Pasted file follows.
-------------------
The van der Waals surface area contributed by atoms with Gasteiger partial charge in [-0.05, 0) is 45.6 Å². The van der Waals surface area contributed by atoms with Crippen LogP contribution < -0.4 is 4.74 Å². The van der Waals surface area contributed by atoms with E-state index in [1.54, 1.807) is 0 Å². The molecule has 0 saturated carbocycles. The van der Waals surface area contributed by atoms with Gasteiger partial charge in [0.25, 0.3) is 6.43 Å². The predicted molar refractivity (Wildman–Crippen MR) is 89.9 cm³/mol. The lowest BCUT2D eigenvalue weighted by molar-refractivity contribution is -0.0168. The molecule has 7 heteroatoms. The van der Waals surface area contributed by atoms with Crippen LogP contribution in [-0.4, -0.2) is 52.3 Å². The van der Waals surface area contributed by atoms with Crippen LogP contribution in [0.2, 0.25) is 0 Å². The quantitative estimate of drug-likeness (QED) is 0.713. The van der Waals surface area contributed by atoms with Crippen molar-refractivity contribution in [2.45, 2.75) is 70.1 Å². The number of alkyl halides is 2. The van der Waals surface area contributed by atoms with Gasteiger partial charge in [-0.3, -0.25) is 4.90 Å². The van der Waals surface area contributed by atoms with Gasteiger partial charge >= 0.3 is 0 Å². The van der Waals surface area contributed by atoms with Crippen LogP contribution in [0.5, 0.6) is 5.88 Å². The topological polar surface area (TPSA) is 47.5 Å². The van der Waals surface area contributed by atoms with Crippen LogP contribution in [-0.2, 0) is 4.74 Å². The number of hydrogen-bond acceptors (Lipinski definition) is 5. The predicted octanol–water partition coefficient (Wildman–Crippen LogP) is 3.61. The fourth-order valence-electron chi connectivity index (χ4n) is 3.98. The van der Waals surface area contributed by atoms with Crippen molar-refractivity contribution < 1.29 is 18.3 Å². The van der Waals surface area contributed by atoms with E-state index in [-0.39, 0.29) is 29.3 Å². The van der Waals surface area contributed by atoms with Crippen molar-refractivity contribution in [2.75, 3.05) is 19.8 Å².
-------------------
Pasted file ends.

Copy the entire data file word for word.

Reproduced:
The van der Waals surface area contributed by atoms with Gasteiger partial charge in [-0.05, 0) is 45.6 Å². The van der Waals surface area contributed by atoms with Crippen LogP contribution < -0.4 is 4.74 Å². The van der Waals surface area contributed by atoms with E-state index in [1.54, 1.807) is 0 Å². The molecule has 0 saturated carbocycles. The van der Waals surface area contributed by atoms with Gasteiger partial charge in [0.25, 0.3) is 6.43 Å². The predicted molar refractivity (Wildman–Crippen MR) is 89.9 cm³/mol. The lowest BCUT2D eigenvalue weighted by molar-refractivity contribution is -0.0168. The molecule has 7 heteroatoms. The van der Waals surface area contributed by atoms with Crippen LogP contribution in [-0.4, -0.2) is 52.3 Å². The van der Waals surface area contributed by atoms with Crippen LogP contribution in [0.2, 0.25) is 0 Å². The quantitative estimate of drug-likeness (QED) is 0.713. The van der Waals surface area contributed by atoms with Crippen molar-refractivity contribution in [2.45, 2.75) is 70.1 Å². The number of alkyl halides is 2. The van der Waals surface area contributed by atoms with Gasteiger partial charge in [-0.3, -0.25) is 4.90 Å². The van der Waals surface area contributed by atoms with Gasteiger partial charge >= 0.3 is 0 Å². The van der Waals surface area contributed by atoms with Crippen LogP contribution in [0.5, 0.6) is 5.88 Å². The topological polar surface area (TPSA) is 47.5 Å². The van der Waals surface area contributed by atoms with Crippen LogP contribution in [-0.2, 0) is 4.74 Å². The number of hydrogen-bond acceptors (Lipinski definition) is 5. The predicted octanol–water partition coefficient (Wildman–Crippen LogP) is 3.61. The fourth-order valence-electron chi connectivity index (χ4n) is 3.98. The van der Waals surface area contributed by atoms with Crippen molar-refractivity contribution < 1.29 is 18.3 Å². The van der Waals surface area contributed by atoms with E-state index in [-0.39, 0.29) is 29.3 Å². The van der Waals surface area contributed by atoms with Crippen molar-refractivity contribution in [2.75, 3.05) is 19.8 Å².